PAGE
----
Xi Jinping is China's current vice president, and vice chairman of the Central Military Commission. He is set to become the president of the world's second biggest economy in March next year once the leadership transition is complete.
The 59-year-old is considered a "princeling," born into a powerful political family. His father was China's former deputy premier Xi Zhongxun. Xi, however, has worked his way up in the Communist party. As a young man he was sent to work in the poor northeast Chinese countryside during the Cultural Revolution (1966-76), where he became a rural community official. He went on to study chemical engineering at Tsinghua University in Beijing, an elite school, which current President Hu Jintao also attended.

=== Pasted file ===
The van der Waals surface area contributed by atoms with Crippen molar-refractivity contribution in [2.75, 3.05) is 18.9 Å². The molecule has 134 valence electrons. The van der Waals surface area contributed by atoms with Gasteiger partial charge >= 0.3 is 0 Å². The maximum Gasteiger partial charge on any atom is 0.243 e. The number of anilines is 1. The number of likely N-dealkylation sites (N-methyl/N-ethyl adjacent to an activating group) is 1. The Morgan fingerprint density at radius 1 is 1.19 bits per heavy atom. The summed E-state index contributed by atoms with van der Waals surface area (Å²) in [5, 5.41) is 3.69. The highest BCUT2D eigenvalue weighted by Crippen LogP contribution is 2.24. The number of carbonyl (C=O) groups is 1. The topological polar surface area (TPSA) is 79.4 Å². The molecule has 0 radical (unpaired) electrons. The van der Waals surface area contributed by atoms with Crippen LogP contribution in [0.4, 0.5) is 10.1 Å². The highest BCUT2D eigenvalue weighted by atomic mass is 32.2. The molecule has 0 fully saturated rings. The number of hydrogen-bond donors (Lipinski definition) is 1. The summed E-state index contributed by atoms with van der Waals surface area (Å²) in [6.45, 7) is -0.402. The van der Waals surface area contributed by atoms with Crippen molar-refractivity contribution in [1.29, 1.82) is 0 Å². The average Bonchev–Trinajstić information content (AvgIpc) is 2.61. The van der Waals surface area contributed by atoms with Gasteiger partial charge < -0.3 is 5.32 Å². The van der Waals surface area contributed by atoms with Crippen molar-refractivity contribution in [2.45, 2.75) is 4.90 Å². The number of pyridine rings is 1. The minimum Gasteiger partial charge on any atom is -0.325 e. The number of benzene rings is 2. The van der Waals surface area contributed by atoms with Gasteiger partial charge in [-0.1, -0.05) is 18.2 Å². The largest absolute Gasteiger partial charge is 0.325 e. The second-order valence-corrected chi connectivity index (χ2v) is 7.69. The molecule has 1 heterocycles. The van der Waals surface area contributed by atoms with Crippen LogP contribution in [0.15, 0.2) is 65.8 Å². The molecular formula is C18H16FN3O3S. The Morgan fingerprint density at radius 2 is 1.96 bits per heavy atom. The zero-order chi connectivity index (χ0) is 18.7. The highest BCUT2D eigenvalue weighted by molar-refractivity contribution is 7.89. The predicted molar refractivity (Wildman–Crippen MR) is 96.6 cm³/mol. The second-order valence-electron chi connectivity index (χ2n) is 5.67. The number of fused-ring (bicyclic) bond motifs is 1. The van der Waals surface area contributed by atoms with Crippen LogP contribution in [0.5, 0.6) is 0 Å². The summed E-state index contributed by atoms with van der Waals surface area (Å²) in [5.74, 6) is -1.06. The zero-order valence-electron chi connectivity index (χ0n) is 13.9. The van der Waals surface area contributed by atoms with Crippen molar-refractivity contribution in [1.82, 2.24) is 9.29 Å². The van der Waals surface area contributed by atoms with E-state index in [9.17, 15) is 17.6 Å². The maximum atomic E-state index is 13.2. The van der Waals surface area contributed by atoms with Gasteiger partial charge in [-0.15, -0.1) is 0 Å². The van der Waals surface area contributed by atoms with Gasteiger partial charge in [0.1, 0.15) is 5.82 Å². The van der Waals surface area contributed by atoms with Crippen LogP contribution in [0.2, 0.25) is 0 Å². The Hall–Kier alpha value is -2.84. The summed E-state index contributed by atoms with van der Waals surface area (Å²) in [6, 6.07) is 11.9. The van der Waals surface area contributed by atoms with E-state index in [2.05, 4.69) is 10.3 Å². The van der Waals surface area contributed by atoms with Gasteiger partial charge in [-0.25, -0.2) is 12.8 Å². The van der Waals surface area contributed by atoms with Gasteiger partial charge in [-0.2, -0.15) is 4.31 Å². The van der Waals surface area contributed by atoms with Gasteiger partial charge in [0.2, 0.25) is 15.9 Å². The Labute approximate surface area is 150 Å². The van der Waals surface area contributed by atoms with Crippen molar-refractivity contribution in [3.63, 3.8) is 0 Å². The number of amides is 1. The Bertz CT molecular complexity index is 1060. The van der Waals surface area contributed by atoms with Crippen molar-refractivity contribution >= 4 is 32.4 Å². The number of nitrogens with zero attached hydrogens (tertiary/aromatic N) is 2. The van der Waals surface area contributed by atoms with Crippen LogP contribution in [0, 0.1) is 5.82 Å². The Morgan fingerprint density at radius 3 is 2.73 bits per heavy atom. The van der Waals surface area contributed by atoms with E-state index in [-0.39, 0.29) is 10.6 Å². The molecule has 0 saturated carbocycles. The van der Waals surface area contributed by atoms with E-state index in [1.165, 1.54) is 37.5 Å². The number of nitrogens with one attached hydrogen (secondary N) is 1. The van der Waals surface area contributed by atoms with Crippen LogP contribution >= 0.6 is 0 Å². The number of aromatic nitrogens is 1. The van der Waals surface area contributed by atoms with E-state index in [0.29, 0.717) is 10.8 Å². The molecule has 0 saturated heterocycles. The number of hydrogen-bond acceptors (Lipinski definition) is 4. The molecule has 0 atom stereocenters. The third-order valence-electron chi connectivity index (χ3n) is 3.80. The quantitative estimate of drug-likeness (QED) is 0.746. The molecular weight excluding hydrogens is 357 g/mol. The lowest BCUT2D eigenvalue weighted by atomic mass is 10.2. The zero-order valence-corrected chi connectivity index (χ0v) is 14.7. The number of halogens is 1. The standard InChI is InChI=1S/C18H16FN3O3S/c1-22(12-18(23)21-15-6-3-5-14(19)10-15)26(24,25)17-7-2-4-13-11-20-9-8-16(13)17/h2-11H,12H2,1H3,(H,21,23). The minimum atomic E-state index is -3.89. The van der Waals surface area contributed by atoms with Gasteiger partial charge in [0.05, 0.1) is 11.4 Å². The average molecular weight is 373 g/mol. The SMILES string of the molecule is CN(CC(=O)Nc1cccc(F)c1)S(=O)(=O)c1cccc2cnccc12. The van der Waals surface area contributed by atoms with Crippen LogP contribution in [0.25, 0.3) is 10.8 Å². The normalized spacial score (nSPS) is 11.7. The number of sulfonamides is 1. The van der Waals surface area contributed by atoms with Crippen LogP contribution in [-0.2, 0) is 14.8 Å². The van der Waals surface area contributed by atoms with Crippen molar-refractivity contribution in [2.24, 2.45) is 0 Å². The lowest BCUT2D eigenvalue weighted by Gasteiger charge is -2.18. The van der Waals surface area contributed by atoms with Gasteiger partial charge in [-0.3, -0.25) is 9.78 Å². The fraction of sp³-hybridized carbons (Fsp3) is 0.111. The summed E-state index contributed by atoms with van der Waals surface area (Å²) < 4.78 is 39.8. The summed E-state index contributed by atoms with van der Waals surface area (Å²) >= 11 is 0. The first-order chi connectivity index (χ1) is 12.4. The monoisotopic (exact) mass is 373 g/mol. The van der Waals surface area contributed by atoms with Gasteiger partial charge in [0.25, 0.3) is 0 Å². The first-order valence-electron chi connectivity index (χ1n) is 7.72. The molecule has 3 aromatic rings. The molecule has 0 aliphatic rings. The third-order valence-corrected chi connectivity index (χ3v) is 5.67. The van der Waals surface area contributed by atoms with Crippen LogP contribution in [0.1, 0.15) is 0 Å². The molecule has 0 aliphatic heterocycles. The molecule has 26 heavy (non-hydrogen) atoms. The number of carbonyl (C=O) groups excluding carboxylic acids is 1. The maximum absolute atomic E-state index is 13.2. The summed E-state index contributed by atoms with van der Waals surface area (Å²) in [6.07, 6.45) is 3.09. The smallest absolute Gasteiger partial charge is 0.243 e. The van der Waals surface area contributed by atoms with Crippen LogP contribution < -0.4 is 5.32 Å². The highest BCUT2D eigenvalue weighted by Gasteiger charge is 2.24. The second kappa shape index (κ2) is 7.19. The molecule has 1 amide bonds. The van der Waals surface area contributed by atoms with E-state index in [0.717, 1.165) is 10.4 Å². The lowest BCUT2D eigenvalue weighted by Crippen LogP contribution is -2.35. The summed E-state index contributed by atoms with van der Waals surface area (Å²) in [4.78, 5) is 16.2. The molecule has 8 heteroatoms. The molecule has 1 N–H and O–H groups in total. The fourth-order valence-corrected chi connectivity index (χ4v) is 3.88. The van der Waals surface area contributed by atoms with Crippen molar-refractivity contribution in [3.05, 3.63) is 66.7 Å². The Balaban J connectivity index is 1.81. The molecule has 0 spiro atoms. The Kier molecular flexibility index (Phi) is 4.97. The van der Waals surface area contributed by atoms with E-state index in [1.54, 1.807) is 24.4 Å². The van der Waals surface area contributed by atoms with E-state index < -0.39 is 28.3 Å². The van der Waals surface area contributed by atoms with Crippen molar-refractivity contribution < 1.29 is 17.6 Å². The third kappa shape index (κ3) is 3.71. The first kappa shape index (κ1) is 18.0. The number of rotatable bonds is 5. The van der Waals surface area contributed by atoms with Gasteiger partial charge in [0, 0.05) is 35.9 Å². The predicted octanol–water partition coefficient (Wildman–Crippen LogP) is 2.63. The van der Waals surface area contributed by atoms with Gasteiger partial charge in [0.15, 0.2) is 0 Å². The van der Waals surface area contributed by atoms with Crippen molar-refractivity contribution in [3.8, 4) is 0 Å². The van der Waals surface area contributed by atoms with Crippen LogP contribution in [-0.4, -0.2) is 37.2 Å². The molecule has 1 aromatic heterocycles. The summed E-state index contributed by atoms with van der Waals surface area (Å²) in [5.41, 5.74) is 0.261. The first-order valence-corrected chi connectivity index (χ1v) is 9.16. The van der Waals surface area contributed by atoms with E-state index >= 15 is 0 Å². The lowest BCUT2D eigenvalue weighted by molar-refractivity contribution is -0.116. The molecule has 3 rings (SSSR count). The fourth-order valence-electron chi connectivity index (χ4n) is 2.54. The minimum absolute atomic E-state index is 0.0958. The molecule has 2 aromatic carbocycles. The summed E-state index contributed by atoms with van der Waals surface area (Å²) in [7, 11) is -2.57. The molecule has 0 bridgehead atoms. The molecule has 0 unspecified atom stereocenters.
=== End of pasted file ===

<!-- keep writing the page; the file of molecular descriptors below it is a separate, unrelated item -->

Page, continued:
He spent the early part of his career in Fujian Province — where he spent 18 years rising to the rank of governor — before a transfer to Zhejiang Province just south of Shanghai, where he spent five years, until 2007, first as governor and then as party chief, the top post in the province. In October 2007, Xi became a member of the Politburo's Standing Committee — the ruling inner circle — putting him place for a role in the new leadership that will be announced this month.
In September, the leader-in-waiting was in the spotlight when he disappeared from public appearances for two weeks sparking rumors of illness and a troubled succession. But those fears were put to rest when Xi appeared at a university function in Beijing looking fine. When Xi assumes power next year, he inherits a slowing Chinese economy, along with calls for reform to tackle social issues like corruption, political freedom and a widening wealth gap.